Complex tones are periodic signals that consist of a fundamental frequency with associated harmonic overtones. These signals are, among other things, characteristic of musical instruments. In a musical context, overtones are referred to as harmonics or partials (even though partials are not always purely harmonic). The frequency of a tone is actually the frequency of the fundamental frequency.

The frequency of harmonic overtones is integer multiples of the frequency of the fundamental tone. If the frequency of the fundamental tone is 100 Hz, then the frequency of the second harmonic (second overtone) is 200 Hz, the third harmonic 300 Hz, the fourth harmonic 400 Hz, etc.

Besides frequency and magnitude, we also use phase to describe a complex tone. The phase component of a signal expresses how much a sinewave is delayed compared with a reference sinewave with the same frequency. The phase is only relevant if it is relative to a reference.

The phase is described by an angle (0⁰- 360⁰) as we also here refer to the unit-circle, a term from trigonometry. If two – same frequency – sine waves are ‘in phase’, it means that there is no delay between them – the phase angle = 0⁰. If the two sines are ‘out of phase’ the phase angle is ≠ 0⁰; one is delayed compared to the other.

Sometimes the term ‘out of phase’ is misunderstood to mean two oppositely phased signals, one signal being an inverted version of the other. However, there is no delay between them. The phase angle is said to be 180⁰, or one signal has the inverted polarity of the other. On the input section of many mixing consoles, there is the Greek letter “Φ” (phi). This button inverts the input signal, so the polarity is swapped.

In general, when analyzing audio signals (or vibration signals), the frequency and the magnitude is called the ‘real part’ and the phase is called the ‘imaginary part’.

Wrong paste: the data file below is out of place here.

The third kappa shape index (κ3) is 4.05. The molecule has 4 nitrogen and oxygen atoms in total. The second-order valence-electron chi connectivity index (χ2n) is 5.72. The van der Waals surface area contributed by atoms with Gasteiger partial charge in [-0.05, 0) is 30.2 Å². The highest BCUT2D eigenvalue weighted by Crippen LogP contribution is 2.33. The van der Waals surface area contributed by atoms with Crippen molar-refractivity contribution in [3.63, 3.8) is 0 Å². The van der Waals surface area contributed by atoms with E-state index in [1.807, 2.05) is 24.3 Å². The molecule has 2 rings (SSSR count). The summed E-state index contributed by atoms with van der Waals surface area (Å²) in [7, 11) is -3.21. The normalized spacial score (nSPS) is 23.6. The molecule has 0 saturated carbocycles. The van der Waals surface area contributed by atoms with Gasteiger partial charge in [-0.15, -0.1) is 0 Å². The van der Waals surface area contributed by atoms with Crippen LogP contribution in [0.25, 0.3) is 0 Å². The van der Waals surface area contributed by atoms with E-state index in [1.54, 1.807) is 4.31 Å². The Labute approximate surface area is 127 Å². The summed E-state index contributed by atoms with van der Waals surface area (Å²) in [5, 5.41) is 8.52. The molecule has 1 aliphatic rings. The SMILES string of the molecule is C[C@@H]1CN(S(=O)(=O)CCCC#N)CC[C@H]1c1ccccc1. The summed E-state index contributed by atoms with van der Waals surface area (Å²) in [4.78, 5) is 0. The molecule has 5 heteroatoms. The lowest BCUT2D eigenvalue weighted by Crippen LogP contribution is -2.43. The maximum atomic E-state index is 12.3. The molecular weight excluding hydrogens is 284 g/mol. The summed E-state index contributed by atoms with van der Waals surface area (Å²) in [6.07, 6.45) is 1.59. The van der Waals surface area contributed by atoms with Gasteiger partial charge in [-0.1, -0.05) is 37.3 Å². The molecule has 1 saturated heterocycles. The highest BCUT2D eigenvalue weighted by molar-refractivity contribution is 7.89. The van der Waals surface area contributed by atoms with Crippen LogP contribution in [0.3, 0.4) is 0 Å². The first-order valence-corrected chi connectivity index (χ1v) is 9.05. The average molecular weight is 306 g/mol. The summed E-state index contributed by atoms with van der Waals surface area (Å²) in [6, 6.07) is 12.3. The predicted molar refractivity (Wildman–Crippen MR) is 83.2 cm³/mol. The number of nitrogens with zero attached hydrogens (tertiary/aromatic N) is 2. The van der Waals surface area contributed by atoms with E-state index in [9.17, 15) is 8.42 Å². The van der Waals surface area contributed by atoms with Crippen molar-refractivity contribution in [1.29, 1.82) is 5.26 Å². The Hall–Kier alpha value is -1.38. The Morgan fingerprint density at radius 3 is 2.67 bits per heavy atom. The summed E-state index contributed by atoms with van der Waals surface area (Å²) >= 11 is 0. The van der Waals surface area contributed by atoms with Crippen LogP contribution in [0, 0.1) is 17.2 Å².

**Figure 1.** Phase is always relative to a reference.

**Figure 2. **To the left five pure tones are shown, corresponding to a fundamental tone, the associated second harmonic overtone (with an amplitude = 1/2 ´ the fundamental tone), a third harmonic overtone (with an amplitude = 1/3 ´ the fundamental tone), a fourth harmonic overtone (amplitude = 1/4 ´ the fundamental tone), and a fifth harmonic overtone (amplitude = 1/5 ´ the fundamental tone). At the bottom, these five pure tones create a waveform that approximates a sawtooth waveform. Note that all the curves start at 0°. If the phase angles are different, then the resulting waveform would also have a different appearance, as shown to the right: A phase shift of 180⁰ is introduced to the 2^{nd} harmonic. Now the resulting waveform is different, despite the frequencies and their magnitudes are identical.

**Special Waveforms**

Among the periodic waveforms, there are characteristic waveforms such as a sinusoid, sawtooth, square, triangular, and pulse train (or pulse string).

The sawtooth wave contains the fundamental frequency and all harmonics in a specific proportion corresponding to the inverse of the number of the harmonic; (i.e., the 2^{nd} harmonic has ½ ´ amplitude of the fundamental, the 3^{rd} harmonic has 1/3 ´ amplitude of the fundamental frequency, and so on.). Further, all harmonics are added in phase; at waveform zero-crossings of the complex tone, all the individual harmonic tones are crossing zero as well (see fig 2).

The square wave contains the fundamental frequency and all the odd-numbered harmonics in the same declining proportion as the sawtooth wave. Further, as with the sawtooth wave, all harmonics are in phase.

The square wave is known from, among other places, electroacoustic equipment that is overloaded and thus ‘clips’ the peaks (positive and negative) of the waveform. Clipping is one way in which harmonic distortion can occur. The magnitudes of the harmonic overtones created are stated with reference to the fundamental frequency and quantified as a percentage of the fundamental (i.e., total harmonic distortion (THD) equals xx%).

The triangular wave contains the fundamental frequency and all the odd-numbered harmonics. However, the polarity of every second of the harmonics present (3^{rd} harmonic, 7^{th} harmonic, 11^{th} harmonic, and so on) is inverted. The decline of the level of the harmonics corresponds to the inverse square of the harmonic number (i.e., 1/9 ´ 3^{rd} harmonic, 1/25 ´ 5^{th} harmonic, 1/49 ´ 7^{th} harmonic, and so on).

**Figure 3**. Special periodic, continuous waveforms: Sawtooth, square, triangular and pulse train.

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